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Friday, 28 June, 2002, 14:53 GMT 15:53 UK
Half a million have poor eyesight
Three out of four elderly women have sight problems
Over a half a million Britons over the age of 75 have extremely poor eyesight, a study has revealed.

Research carried out by experts in London has found that one in 10 elderly people is visually impaired and one in 50 is blind.

It also showed that poor eyesight affects women more, with three out of four likely to have serious difficulties by the age of 75.


It highlights the real problems in the over 75's category

RNIB spokesman
But scientists at the Moorfields Eye Hospital in London said the real figures are probably much higher because people in nursing homes were not included in the study and the elderly are less likely to have their eyes examined.

The figures suggest that more people need expert eye care than are currently receiving it.

Cross-section

Jennifer Evans and colleagues studied eyesight tests and information from blindness registries on 14,600 elderly people.

The patients came from a cross section of 53 general practices across the UK.

Using World Health Organisation criteria, they estimated that 10% of these patients were visually impaired and 2% were blind.

Almost 20% had such bad eyesight that they would not be permitted to drive. This rose to almost half of those over the age of 90.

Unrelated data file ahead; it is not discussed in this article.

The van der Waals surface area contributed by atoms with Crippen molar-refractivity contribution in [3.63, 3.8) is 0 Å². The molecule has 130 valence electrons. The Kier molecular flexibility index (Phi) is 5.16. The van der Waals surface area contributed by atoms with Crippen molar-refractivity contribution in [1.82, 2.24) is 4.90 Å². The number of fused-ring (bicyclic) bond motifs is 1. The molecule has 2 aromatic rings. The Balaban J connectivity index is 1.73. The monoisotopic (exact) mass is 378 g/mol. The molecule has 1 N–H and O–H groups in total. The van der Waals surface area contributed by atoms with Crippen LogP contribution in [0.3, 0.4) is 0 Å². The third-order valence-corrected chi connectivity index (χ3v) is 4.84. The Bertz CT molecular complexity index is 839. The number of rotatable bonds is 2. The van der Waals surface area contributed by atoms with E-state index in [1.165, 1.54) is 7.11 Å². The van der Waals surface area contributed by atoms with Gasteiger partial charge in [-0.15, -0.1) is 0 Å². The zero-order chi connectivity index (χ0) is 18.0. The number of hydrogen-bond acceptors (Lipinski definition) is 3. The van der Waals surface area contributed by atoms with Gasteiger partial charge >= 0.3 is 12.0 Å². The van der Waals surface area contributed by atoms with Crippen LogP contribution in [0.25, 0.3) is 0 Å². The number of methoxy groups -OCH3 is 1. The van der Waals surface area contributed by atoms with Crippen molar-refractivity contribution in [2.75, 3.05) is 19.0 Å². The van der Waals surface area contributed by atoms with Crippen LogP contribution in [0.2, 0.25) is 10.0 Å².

The researchers estimated that in the general population over 600,000 elderly people are visually impaired. One third of these are over 90 years of age and 75% are women.

Writing in the British Journal of Ophthalmology, the authors stated: "Our results confirm that visual impairment is common in this age group and that the risk of visual impairment including low vision and blindness increases steeply in these older age groups."

They added that the finding "highlights the need for prompt attention to the ophthalmic needs of this group".

Exciting results

The Royal National Institute of the Blind said the findings highlighted the need for greater medical intervention to help old people who are losing their sight.

A spokesman said: "The Royal National Institute of the Blind is very excited by the results.

"It highlights the real problems in the over 75's category and builds on other work.

"RNIB is in close discussion with the authors of the paper to discuss the implications of this research."

Macular degeneration is a leading cause of blindness in the elderly. The condition is caused by the deterioration of the central portion of the retina, which is known as the macula.

People with macular degeneration have difficulty reading, driving, recognising faces and seeing objects in detail.

See also:

13 Jun 02 | Health
28 Nov 01 | Health
12 Oct 01 | Health
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